Tax plan just went too far

Published 12:00 am Wednesday, June 18, 2003

Well, here it is.

It’s been laid out there for all of Alabama to study, to ponder, to decide and finally, come September, to vote on.

The special session of the Alabama Legislature has left all of us with a lot to think about.

I have to tell you, though. I’m a bit perplexed.

Our problem, from the beginning, has been that we could not make our budget.

We could not meet our financial obligations statewide.

We do not have enough money to fund our schools, our court system, our prison system, our mental health system and on and on.

Now, when you employ thousands across the state including government employees, law enforcement officers and teachers, meeting your budget means paying their salaries.

So this is a serious, if not critical, issue.

What I don’t understand is this: Why on earth did the governor tack on an extra measure to the package to provide scholarships for students in Alabama.

In the governor’s $1.3 million tax package were increases in property taxes, income tax changes, an increase of the tax on cigarettes and a tax increase on stocks and bonds among others.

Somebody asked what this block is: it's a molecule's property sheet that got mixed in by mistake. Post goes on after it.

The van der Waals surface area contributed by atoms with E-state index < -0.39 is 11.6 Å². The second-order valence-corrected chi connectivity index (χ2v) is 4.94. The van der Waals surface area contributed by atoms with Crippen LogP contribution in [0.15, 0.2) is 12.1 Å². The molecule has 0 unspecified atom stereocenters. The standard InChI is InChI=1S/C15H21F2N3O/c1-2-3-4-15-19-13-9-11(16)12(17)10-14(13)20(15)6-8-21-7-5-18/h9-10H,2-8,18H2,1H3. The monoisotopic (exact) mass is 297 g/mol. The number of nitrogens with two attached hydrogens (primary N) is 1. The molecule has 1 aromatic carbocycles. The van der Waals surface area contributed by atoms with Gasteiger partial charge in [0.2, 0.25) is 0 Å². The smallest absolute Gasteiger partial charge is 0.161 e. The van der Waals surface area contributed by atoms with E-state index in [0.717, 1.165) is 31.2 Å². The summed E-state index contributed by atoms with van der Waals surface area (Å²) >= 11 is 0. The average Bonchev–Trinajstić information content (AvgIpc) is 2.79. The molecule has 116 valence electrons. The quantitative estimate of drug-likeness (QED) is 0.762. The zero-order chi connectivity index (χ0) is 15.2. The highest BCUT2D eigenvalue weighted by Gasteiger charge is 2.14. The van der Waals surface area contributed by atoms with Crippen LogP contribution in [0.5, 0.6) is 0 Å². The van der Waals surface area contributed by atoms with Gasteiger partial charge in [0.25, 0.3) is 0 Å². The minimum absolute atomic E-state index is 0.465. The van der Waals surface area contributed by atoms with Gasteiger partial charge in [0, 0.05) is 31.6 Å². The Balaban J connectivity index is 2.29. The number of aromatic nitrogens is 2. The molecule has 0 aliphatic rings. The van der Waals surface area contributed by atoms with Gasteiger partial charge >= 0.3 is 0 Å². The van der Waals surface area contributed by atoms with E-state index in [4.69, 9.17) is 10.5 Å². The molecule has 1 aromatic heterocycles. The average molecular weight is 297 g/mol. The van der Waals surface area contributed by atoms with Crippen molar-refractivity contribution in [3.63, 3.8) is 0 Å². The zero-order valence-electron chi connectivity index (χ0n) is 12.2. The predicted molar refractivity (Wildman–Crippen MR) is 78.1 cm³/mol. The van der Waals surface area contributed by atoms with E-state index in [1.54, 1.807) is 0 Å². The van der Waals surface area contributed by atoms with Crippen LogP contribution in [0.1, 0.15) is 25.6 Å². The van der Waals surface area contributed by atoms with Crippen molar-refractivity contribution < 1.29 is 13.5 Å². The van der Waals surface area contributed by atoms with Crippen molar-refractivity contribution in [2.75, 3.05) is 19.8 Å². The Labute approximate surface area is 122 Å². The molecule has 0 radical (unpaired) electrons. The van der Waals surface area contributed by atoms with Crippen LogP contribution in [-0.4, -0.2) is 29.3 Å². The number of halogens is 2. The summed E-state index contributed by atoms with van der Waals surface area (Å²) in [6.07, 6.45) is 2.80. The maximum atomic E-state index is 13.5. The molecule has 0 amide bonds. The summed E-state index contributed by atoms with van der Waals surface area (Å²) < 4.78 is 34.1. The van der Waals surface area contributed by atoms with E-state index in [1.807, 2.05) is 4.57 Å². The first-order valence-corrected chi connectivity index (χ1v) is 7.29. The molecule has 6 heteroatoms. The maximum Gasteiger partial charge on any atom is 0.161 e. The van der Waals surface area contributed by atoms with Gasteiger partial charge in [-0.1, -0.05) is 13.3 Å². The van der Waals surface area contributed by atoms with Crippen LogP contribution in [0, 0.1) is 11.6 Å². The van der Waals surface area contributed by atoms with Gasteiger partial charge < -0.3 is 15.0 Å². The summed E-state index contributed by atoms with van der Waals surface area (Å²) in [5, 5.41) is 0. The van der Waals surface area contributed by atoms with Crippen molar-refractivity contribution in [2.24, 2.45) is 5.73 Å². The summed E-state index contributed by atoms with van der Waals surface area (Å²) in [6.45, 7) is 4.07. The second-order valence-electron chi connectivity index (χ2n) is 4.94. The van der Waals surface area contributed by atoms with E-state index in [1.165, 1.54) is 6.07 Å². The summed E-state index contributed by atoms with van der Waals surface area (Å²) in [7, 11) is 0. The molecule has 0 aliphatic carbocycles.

But also in the plan is the creation of a college scholarship program for Alabama high school graduates based on academic standing (B average) with family income not a factor.

I was sold on the need for the plan and the plan itself &045; until I studied that scholarship part.

Now it looks as if I will have to vote no on the entire plan, like many I have spoken with, because the governor just went too far.

If we already have financial problems, why, oh why, would we want to create just one more thing for which the state will have to pay?

And on top of that, if this passes, I will have to ask for an exemption.

I am a graduate of an Alabama high school (with an above average ACT score and a 4.0+ GPA).

I attended and graduated from Auburn University, an Alabama college. And I had to pay MY OWN WAY.

I’m still paying, in fact &045; just as I would venture to say, are many in Alabama.

I’m paying back those loans I had to have to even go to school and I will be paying for many years to come.

So, by no means, am I willing to pay to send someone else’s child to college.

And that’s really a shame, because the money is definitely needed and I believe the state is finally on the right track as far as accountability goes, although we are far from where we should be.

Unless this part of the tax package is made retroactive and the state of Alabama offers to repay my student loans, I guess I’ll just have to vote no.

Candace Parker is the news editor for the Shelby County Reporter. She can be reached at